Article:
Around 80 people travelled far and wide to help the branch acknowledge its 40th anniversary, including state patron Trish Mitchell and her daughter, Queensland vice president Louise Martin, from Tambo.
"For one of the state's more isolated branches, you've provided two state presidents and federal councillors, as well as the Commonwealth Bank scholarship," Ms Mitchell commented. "You have contributed so much to ICPA."
The branch's beginnings were revived by founder Teresa Cobb, who spoke of times much like those recently experienced, lopping mulga and battling dust storms, and trying to educate children at the same time.
"We started with six members, now I believe there are 34," she said. "Little did we know when we started that ICPA would be such an integral part of the community."
Speaking alongside her husband Mike Cobb, the branch's inaugural president, she said they were pleased their sons had grown up in the district, doing their apprenticeship in life with their father at the helm.
Her message to the crowd was to value all that remote living had to offer and to find ways to share it with children with a metropolitan upbringing.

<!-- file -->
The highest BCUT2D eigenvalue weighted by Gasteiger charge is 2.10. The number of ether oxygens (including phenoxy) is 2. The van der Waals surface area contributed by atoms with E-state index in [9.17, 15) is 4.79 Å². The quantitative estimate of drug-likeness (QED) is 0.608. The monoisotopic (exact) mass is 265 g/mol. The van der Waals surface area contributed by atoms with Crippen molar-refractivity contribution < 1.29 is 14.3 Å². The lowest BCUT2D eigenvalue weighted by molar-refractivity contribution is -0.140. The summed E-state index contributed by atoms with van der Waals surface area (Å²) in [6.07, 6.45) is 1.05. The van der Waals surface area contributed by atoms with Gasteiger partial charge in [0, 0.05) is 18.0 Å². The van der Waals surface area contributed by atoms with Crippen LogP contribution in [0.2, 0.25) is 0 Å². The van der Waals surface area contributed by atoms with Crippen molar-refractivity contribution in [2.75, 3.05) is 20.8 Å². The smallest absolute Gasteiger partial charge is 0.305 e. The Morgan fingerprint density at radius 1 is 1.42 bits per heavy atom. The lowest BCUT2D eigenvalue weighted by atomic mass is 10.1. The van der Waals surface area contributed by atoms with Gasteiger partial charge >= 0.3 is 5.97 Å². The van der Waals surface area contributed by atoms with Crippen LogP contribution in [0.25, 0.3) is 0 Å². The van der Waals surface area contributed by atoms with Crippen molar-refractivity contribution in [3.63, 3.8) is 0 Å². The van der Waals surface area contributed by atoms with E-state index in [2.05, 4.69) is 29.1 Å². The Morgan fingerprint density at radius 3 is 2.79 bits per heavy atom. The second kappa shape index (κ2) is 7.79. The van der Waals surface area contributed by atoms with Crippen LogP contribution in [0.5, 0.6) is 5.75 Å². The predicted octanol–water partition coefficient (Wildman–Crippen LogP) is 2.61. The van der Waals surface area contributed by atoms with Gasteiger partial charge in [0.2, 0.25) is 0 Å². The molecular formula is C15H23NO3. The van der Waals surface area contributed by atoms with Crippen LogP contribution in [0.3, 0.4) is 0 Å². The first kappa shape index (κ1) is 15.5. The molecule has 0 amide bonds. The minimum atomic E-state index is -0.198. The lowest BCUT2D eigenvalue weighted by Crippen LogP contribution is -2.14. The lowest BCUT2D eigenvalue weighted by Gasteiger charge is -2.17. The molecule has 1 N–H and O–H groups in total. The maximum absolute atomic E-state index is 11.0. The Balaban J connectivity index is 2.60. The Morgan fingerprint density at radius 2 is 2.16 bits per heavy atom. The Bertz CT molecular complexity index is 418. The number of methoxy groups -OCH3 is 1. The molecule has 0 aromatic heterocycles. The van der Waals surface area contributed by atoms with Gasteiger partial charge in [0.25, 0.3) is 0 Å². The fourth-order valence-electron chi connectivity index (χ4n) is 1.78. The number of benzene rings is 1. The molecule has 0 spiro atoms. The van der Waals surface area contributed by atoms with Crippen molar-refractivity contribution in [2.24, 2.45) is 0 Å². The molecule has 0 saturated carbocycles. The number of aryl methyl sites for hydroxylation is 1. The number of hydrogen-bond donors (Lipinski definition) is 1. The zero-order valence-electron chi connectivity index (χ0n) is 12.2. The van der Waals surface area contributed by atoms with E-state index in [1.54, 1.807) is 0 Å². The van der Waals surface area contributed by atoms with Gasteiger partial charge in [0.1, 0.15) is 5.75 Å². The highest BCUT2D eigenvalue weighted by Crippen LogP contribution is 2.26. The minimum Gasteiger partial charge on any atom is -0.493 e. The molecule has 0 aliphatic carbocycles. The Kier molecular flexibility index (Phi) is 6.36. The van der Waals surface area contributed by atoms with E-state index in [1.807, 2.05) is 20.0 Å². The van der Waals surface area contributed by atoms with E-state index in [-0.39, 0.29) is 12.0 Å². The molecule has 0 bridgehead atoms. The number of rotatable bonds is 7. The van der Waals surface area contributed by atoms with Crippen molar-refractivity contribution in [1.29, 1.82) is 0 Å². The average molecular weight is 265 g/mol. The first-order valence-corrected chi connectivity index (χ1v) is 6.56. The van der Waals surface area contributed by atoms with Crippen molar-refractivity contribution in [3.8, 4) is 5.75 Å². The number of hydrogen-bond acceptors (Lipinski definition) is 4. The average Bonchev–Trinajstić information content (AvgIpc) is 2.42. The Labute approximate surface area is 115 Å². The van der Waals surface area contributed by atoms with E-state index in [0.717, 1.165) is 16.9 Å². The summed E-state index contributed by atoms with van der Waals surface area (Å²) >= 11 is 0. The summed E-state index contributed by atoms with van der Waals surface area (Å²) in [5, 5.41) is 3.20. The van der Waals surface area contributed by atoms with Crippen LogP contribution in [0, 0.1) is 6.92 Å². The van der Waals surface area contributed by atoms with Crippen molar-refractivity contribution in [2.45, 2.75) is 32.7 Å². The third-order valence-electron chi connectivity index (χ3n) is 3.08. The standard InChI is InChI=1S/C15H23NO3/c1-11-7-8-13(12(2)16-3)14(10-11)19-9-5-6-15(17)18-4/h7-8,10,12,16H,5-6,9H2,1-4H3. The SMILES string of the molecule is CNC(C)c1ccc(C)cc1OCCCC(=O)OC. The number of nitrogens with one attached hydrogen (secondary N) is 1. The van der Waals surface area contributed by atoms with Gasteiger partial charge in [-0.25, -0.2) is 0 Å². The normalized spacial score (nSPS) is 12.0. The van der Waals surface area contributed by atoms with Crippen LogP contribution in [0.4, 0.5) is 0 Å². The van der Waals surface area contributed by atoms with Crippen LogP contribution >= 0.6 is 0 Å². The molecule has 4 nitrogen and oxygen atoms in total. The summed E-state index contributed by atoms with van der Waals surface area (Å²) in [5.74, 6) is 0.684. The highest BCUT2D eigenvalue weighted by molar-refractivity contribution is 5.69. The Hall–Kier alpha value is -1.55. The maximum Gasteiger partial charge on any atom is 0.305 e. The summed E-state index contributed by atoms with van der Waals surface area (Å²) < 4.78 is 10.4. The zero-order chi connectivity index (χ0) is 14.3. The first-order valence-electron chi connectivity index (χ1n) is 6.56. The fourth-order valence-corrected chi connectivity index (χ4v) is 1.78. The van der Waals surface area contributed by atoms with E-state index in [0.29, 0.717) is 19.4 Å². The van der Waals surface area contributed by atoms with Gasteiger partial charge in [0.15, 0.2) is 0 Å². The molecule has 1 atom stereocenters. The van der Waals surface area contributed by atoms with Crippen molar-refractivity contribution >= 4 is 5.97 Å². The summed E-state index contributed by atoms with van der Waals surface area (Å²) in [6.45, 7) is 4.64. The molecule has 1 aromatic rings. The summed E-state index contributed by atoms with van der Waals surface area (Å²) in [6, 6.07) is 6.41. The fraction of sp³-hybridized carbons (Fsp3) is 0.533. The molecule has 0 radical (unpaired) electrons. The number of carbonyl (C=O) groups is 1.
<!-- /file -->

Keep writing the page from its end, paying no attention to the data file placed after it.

Another of the highlights of the lunch was the presentation of life membership to Kaye Albrand, who joined the branch in 2001 and who was secretary for 13 years.
In the words of secretary Mary Killeen, she has organised more fundraising ventures than anyone can recall, and has been a wonderful backstop for the branch.
Related: ICPA honours Yaraka local
The ongoing need for ICPA was highlighted by both patron Trish Mitchell and branch president Andy Pegler.
Ms Mitchell warned of the creeping marginalisation of isolated children, partially through the diluted pool of funds available, and through the mainstream use of the distance education system set up expressly for isolated students.
Mr Pegler said while the branch might have a long list of achievements, it was what was going on currently that should be the barometer.
"If a station hand can't afford to live in a community because of the cost, communities are going to decline," he said.
"I try and keep my land in good order; it's the same with the community.
"The Yaraka-Isisford branch has certainly been heard at state and federal levels."